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Celtics' Rivers Opts In, Pierce Opts Out

As Celtics fans woke up Wednesday morning to find that Paul Pierce had decided to opt out of the final year of his contract, many were worried that the team's core would be destroyed. But Wednesday afternoon The Boston Globe first reported that Doc Rivers, who had been mulling leaving the team, will return to coach the team this season.

As a free agent, Pierce could leave Boston, but it’s unlikely that Rivers would return to coach a team without Pierce and the rest of its veteran nucleus largely intact. With Rivers' return imminent, the big question on the mind of Celtics fans is: what will happen with the captain?

Paul Pierce holds the NBA Finals MVP trophy after the Celtics beat the Los Angeles Lakers to win the 2008 title. (AP)
Paul Pierce holds the NBA Finals MVP trophy after the Celtics beat the Los Angeles Lakers to win the 2008 title. (AP)

Through the lean times and the fat ones, Pierce has long been the face of the Celtics. In an age in which paychecks rule, Pierce's loyalty earned him the love of the notoriously fickle Boston fan base.

After he decided to opt out, however, many were frustrated to learn that the star may decide to leave the only NBA team he has ever played for.

Pierce has notified the team that he plans to opt out of the final year of his current contract — forfeiting the $21.5 million he was to earn — and will join some of the NBA’s biggest stars as a free agent at midnight on Thursday.

The basketball world hasn’t counted Pierce among the league’s marquee free agents because many assumed that if Pierce were to opt out of his contact he would merely re-sign with Boston. That’s still the most likely scenario. However, Pierce’s contract situation may be a bit more complicated than many thought.

We know that Pierce left a guaranteed $21.5 million on the table. It’s clear that he’ll want something more than that to come back. If it’s merely the stability of a longer-running contract or a rare no-trade clause, feel confident that Celtics President Danny Ainge will be able to bring Pierce back into the fold. If it’s a maximum contract, we may have already seen Pierce’s last days in the green and white.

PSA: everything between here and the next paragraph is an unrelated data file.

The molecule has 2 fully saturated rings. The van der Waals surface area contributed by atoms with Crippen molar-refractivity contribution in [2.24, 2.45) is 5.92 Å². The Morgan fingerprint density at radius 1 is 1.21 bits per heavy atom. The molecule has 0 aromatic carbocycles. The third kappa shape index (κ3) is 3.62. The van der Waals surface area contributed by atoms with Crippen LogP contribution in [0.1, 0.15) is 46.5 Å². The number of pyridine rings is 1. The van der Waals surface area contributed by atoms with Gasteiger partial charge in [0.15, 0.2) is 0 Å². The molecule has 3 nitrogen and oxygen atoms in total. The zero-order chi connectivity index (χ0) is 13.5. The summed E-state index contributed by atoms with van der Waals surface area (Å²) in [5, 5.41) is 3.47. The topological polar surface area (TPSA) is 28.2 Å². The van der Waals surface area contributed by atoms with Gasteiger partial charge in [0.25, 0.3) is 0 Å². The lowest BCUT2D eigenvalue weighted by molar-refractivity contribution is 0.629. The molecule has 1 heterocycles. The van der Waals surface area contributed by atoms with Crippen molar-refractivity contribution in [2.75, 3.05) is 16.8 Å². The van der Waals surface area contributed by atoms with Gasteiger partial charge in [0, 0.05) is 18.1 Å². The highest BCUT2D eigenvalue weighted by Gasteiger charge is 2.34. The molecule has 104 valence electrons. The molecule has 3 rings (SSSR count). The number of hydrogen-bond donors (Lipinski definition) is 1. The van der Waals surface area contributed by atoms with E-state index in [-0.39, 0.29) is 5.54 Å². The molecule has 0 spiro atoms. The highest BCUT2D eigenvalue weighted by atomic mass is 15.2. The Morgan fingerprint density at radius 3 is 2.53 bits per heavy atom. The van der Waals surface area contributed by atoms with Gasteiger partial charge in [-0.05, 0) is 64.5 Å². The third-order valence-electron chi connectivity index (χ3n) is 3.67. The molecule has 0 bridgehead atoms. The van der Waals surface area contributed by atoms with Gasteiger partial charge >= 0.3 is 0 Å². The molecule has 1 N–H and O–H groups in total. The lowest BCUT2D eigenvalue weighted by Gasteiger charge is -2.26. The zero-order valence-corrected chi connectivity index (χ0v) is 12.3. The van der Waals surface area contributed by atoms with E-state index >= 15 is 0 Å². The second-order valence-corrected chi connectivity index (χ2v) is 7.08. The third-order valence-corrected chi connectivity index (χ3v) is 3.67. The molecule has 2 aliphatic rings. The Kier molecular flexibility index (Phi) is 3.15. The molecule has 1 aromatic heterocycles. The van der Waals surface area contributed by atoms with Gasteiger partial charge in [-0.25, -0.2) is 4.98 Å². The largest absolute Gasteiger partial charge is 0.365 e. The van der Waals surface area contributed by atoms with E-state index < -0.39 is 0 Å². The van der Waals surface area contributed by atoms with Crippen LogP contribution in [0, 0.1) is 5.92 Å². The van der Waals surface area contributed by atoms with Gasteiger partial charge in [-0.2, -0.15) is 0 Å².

By NBA standards, the 32-year-old is considered an old man. (Try to stay calm.) In fact, teams that attempt to sign Pierce to a contract that runs past his 36th birthday will be taxed by the league.  It’s unclear whether Ainge will offer Pierce a gigantic contract, given the miles he’s already put on his treads.

Even if the Celtics match a maximum offer, Pierce may choose to re-sign elsewhere.

Because of the NBA’s salary structure, teams hoping to re-sign players are allowed to offer the highest possible contract.  In the case of LeBron James, whose impending free agency has been giddily anticipated by NBA general managers like the new Twilight movie’s release has been to tween-agers, his most recent team, Cleveland can offer almost $30 million and one extra year of contract stability more than the next best offer.

In Pierce’s case however, the Celtics are only able to offer $3 million more than the next-best offer, due to the peculiar machinations of the NBA’s collective bargaining agreement.  With the Celtics’ roster aging rapidly and in a state of flux, that relatively small incentive may not entice Pierce to stay.

Dallas Mavericks star Dirk Nowitzki is in a similar situation.  He’s the most popular player on his team, widely respected around the league and has already declared his intention to opt out of his contract.  Many teams are sure to have interest in Nowitzki — more so even than Pierce — but Dallas management has said that re-signing Nowitzki is their top offseason priority. The Celtics have yet to make the same claim for Pierce.

Still, re-signing with Boston remains the most likely outcome for Pierce. The Celtics are the only team he’s ever played for after getting drafted out of Kansas in 1998.  He helped lead the team to the 2008 title and won the Finals’ MVP award. This year, he helped the team to within three minutes of another championship, and he’s stated numerous times that he’d like to retire as a Celtic. He’s among the most popular players in team history, which is a lot like being one of the most famous Beatles.

Many players fear that the new collective bargaining agreement that will be implemented after next season will lower player salaries. Pierce may have opted out of his contract only in order to sign a new contact this offseason, before that new CBA is implemented. Conversely, he may be hoping to be a part of the coming free agency bonanza.

It’s unclear what the market for Pierce will be or where he’ll end up. Tomorrow, though, for the first time in 12 years, Paul Pierce won’t (officially) be a member of the Boston Celtics.

This program aired on June 30, 2010. The audio for this program is not available.

Jeremy Bernfeld Producer
Jeremy Bernfeld was formerly a producer for WBUR.

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